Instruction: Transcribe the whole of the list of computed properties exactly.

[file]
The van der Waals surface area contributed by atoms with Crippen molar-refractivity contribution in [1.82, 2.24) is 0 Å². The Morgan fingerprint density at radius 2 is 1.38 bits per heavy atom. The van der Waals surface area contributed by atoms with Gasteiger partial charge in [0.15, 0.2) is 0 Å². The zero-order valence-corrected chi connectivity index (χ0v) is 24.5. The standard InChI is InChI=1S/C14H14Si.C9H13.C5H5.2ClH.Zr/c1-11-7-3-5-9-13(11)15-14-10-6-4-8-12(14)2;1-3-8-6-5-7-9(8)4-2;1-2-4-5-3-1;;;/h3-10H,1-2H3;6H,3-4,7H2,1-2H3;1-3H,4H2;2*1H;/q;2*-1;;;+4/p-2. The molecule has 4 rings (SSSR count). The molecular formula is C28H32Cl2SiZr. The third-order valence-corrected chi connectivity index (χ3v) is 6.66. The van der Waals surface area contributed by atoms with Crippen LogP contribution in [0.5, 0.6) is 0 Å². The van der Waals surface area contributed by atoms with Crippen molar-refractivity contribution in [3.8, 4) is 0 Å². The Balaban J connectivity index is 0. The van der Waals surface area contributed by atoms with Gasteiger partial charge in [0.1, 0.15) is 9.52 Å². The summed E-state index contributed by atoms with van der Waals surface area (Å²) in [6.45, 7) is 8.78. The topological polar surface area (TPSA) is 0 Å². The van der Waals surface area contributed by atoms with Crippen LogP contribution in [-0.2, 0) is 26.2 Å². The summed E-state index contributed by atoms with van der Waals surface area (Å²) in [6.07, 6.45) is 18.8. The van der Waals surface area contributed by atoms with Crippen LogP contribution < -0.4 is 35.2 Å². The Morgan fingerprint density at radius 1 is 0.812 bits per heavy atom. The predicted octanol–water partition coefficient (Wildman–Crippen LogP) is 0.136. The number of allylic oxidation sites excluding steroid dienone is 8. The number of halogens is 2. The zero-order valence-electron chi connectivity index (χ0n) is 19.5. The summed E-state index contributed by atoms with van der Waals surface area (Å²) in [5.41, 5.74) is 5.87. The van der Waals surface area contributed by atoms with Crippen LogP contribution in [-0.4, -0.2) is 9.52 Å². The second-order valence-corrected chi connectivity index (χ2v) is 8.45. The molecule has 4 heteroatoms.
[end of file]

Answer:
The van der Waals surface area contributed by atoms with Crippen molar-refractivity contribution in [1.82, 2.24) is 0 Å². The Morgan fingerprint density at radius 2 is 1.38 bits per heavy atom. The van der Waals surface area contributed by atoms with Gasteiger partial charge in [0.15, 0.2) is 0 Å². The zero-order valence-corrected chi connectivity index (χ0v) is 24.5. The standard InChI is InChI=1S/C14H14Si.C9H13.C5H5.2ClH.Zr/c1-11-7-3-5-9-13(11)15-14-10-6-4-8-12(14)2;1-3-8-6-5-7-9(8)4-2;1-2-4-5-3-1;;;/h3-10H,1-2H3;6H,3-4,7H2,1-2H3;1-3H,4H2;2*1H;/q;2*-1;;;+4/p-2. The molecule has 4 rings (SSSR count). The molecular formula is C28H32Cl2SiZr. The third-order valence-corrected chi connectivity index (χ3v) is 6.66. The van der Waals surface area contributed by atoms with Crippen LogP contribution in [0.5, 0.6) is 0 Å². The van der Waals surface area contributed by atoms with Crippen molar-refractivity contribution in [3.8, 4) is 0 Å². The Balaban J connectivity index is 0. The van der Waals surface area contributed by atoms with Gasteiger partial charge in [0.1, 0.15) is 9.52 Å². The summed E-state index contributed by atoms with van der Waals surface area (Å²) in [6.45, 7) is 8.78. The topological polar surface area (TPSA) is 0 Å². The van der Waals surface area contributed by atoms with Crippen LogP contribution in [-0.2, 0) is 26.2 Å². The summed E-state index contributed by atoms with van der Waals surface area (Å²) in [6.07, 6.45) is 18.8. The van der Waals surface area contributed by atoms with Crippen LogP contribution < -0.4 is 35.2 Å². The Morgan fingerprint density at radius 1 is 0.812 bits per heavy atom. The predicted octanol–water partition coefficient (Wildman–Crippen LogP) is 0.136. The number of allylic oxidation sites excluding steroid dienone is 8. The number of halogens is 2. The zero-order valence-electron chi connectivity index (χ0n) is 19.5. The summed E-state index contributed by atoms with van der Waals surface area (Å²) in [5.41, 5.74) is 5.87. The van der Waals surface area contributed by atoms with Crippen LogP contribution in [-0.4, -0.2) is 9.52 Å². The second-order valence-corrected chi connectivity index (χ2v) is 8.45. The molecule has 4 heteroatoms.